The Italian government issued a new decree on Wednesday evening, with measures it hopes will help contain the spread of the virus.
All sporting events throughout the country must take place without fans present until April 3. Schools and universities have been ordered to close until March 15.
LEXINGTON, Ky. (AP) — The Breeders’ Cup is increasing purses for three of its races, including a $1 million boost that will make the signature Classic worth $7 million starting with this year’s event at Keeneland.
The board of directors approved a $2 million boost that will make the Turf worth a total purse of $6 million and a $1 million increase to the Dirt Mile that will raise its purse to $2 million. The board also approved paying runners down to the 10th finishing position from the current eighth position.
The increases bring the total purses and awards for the two-day world championships to $35 million. It will be held Nov. 6-7.
Starting with this year’s event, the Breeders’ Cup will adopt six recommendations from Dr. Larry Bramlage involving safety and veterinary evaluation protocols.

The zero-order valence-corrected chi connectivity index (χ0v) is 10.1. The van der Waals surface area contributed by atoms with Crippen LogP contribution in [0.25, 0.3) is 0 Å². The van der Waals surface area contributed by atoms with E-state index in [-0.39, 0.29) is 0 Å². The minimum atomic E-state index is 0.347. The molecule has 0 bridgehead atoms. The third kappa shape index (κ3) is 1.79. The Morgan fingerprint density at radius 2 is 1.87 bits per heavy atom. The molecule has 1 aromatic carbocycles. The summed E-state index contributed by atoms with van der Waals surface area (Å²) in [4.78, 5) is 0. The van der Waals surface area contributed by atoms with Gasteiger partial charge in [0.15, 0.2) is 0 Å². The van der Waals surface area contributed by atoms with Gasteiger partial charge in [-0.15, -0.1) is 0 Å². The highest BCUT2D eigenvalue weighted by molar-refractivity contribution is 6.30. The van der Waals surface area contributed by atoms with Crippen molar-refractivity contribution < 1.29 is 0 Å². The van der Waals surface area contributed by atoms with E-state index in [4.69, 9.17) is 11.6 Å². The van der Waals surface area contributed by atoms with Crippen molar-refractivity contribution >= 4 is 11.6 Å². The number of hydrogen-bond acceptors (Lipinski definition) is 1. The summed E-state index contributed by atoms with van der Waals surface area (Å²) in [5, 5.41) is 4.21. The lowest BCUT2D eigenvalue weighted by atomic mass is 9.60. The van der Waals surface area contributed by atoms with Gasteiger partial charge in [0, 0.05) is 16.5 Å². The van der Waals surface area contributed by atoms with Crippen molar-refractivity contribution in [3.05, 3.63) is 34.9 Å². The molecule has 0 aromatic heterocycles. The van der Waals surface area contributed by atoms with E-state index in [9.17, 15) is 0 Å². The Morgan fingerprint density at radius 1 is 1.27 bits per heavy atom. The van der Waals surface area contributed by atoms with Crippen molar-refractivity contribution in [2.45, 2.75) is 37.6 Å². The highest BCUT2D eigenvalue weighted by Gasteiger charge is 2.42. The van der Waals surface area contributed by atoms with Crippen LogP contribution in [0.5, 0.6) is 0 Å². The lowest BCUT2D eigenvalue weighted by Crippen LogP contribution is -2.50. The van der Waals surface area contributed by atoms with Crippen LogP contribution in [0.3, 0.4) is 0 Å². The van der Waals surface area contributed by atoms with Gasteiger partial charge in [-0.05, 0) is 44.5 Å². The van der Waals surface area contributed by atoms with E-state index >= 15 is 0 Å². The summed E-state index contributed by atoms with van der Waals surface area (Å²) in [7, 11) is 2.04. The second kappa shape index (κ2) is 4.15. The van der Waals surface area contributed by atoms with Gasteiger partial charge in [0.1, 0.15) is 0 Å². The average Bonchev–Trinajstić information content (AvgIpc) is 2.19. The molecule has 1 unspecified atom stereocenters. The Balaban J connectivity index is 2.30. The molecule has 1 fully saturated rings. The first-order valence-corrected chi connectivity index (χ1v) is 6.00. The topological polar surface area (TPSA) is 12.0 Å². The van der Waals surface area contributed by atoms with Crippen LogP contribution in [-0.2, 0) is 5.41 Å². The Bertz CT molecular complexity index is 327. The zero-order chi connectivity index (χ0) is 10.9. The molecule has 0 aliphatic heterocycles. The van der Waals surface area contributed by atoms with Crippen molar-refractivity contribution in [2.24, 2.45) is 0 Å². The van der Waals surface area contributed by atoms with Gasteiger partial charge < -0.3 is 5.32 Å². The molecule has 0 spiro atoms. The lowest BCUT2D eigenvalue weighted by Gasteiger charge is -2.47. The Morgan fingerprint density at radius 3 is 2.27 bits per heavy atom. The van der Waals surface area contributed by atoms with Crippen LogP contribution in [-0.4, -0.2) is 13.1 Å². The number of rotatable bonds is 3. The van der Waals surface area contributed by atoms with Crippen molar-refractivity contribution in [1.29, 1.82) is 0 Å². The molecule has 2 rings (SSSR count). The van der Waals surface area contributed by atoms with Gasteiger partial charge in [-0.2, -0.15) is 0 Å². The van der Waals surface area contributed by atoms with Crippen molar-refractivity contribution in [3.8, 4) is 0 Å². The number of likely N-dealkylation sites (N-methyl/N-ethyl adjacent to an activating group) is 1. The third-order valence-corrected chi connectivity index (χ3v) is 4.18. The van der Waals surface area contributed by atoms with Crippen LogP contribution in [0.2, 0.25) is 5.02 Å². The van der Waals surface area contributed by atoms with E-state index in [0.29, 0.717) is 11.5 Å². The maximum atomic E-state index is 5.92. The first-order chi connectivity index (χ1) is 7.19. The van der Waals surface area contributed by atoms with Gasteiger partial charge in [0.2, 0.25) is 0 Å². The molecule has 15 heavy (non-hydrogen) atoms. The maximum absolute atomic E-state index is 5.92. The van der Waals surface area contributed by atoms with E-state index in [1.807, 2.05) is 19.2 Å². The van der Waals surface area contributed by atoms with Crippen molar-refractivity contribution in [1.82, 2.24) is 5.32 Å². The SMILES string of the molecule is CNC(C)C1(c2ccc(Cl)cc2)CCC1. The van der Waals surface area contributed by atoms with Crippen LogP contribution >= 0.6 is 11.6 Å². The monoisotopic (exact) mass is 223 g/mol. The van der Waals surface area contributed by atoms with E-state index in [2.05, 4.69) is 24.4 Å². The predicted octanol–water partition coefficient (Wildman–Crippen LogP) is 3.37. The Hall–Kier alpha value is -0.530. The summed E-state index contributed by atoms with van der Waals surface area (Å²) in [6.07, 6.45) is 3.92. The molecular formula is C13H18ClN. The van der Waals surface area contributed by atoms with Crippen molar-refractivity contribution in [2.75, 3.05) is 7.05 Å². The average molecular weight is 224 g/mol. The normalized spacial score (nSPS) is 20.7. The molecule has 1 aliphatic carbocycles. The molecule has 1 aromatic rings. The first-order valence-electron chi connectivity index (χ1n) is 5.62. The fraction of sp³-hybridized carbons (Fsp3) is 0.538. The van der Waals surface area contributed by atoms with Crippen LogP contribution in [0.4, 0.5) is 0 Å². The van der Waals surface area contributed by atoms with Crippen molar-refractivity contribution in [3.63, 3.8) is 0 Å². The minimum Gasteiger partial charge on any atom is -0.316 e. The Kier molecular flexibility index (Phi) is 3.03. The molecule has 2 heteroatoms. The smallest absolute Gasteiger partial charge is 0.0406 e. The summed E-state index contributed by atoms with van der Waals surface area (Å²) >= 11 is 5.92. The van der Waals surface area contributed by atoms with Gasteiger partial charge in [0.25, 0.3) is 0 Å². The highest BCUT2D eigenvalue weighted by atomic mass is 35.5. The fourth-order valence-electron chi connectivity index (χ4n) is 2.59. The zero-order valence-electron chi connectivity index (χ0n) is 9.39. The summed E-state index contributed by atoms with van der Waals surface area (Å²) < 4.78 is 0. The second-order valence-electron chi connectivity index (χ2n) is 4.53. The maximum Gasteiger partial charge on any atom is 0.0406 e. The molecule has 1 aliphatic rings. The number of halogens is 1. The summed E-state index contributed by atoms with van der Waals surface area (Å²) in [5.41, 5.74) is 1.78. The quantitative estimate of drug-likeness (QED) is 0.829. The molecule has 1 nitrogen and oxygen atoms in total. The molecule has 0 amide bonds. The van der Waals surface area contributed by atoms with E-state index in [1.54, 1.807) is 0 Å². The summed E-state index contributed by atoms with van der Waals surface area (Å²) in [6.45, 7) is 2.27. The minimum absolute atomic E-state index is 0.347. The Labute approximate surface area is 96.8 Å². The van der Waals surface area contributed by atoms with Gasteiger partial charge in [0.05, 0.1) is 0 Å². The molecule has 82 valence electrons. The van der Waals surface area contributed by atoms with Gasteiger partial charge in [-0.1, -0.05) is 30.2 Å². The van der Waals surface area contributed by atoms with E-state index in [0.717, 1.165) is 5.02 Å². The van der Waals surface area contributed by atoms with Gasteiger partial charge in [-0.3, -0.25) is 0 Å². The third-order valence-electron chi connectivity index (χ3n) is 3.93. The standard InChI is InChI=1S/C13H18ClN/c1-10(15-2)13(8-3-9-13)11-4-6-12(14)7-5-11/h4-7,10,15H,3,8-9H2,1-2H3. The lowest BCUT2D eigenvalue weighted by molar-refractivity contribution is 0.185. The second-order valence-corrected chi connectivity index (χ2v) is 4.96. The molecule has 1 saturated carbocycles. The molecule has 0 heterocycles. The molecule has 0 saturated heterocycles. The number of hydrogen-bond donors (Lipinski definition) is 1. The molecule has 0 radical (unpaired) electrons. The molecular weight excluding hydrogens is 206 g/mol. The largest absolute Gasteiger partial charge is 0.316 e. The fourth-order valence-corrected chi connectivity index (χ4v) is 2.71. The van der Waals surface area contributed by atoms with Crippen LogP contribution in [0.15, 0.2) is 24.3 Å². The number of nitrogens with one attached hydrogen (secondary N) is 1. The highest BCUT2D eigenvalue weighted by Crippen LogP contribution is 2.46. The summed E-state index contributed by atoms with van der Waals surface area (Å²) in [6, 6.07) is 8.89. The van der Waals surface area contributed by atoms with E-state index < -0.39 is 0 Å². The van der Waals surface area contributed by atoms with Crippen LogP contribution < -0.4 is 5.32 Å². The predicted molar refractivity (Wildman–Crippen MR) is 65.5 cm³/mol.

DETROIT (AP) — A man who was a college wrestler in the 1980s sued the University of Michigan on Wednesday, alleging that a school doctor molested him dozens of times despite the university knowing that he was a threat to athletes.
The lawsuit in U.S. District Court in Detroit is the first since victims of late Dr. Robert E. Anderson began to emerge a few weeks ago. The man, identified only as John Doe, accused the university of failing to remove the doctor despite complaints about him.
Doe said he was a student from 1984 to 1989. Anderson was a team physician for various sports at the University of Michigan from 1966 until his retirement in 2003. He died in 2008.
“One illustrative incident is when plaintiff scratched his arm while wrestling on the mat during a summer training session, and he was told by leadership to see Anderson about the bleeding,” the lawsuit states.
“During his appointment for his arm, Anderson told plaintiff to drop his pants, and Anderson sexually assaulted, abused and molested” him, according to the lawsuit.